How Far is Asia From Africa in Miles?
If you’re wondering how far is Asia from Africa in miles, you’re not alone. Africa is the world’s second-largest continent, with over 11 million square miles (30 million square kilometers) of land. That’s more than 20 percent of the Earth’s total land area. North America covers 91,000 square miles or just over 3,000,000 square kilometers. The nearest point of the contiguous US to Africa is Quoddy Head State Park in Maine.
As the continent with the largest land area, Africa is also the continent with the second-largest population. This region is covered by the Atlantic Ocean, the Mediterranean Sea, and the Red Sea. In addition to the continent’s vast land area, it also has various archipelagos and peninsulas. The largest country in Africa is Algeria, followed by Nigeria and Ghana.
The African continent is divided into two regions: North Africa and Sub-Saharan. North Africa is north of the Sahara desert, and is predominantly Muslim. This region is home to the Arabic language. Sub-Saharan Africa lies south of the Sahara, and has a large Christian population and other religious communities.
Unless you’re planning to travel via air, you’ll need to take the road. Since there’s no direct connection between India and Africa, road transportation is your best option. Although it is possible to rent a car in many African cities, it can be costly.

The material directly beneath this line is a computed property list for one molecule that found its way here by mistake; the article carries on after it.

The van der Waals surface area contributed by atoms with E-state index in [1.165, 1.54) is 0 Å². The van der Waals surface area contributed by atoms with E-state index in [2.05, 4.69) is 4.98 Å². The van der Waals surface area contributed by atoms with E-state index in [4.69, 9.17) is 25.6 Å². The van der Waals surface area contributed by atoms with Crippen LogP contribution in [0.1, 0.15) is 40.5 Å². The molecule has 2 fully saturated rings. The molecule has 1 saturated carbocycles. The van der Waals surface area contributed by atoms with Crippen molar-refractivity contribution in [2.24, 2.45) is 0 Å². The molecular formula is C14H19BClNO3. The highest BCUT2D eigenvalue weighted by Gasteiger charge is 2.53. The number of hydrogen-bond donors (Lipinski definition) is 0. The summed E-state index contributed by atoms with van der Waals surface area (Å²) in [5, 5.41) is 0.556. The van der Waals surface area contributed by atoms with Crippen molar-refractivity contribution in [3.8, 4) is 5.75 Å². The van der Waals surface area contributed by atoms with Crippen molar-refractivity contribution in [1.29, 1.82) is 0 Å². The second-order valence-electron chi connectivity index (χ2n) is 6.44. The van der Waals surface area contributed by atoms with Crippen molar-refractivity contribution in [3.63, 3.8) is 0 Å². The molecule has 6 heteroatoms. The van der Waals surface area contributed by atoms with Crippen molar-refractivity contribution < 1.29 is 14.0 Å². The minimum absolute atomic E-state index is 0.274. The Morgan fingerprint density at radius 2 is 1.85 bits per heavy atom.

Asian countries make up 30% of Earth’s landmass. The Maldives (120 sq miles), the Maldives and Singapore are some of the smallest countries. Each has an area of approximately seven hundred square miles, or two thousand square kilometers. However, Asia contains a large number of small islands.
Africa also contains some of the world’s largest lakes, including Lakes Malawi, Turkana, Albert, and Nyansa. Poaching is also threatening many of the largest land animals in Africa, such as rhinos and elephants. In addition, many African countries are impoverished and corrupt, and many people and their animals are dying.
Asia is not only the largest continent in the world, but it also has some of the most extreme climates. For example, Mount Everest, the highest peak in the world, rises to 29,035 feet above sea level. The Dead Sea, which is 1,410 feet below the sea level, is the opposite. Lake Baikal, which is 5,315 feet deep, has a depth of 3,822 feet below sea-level.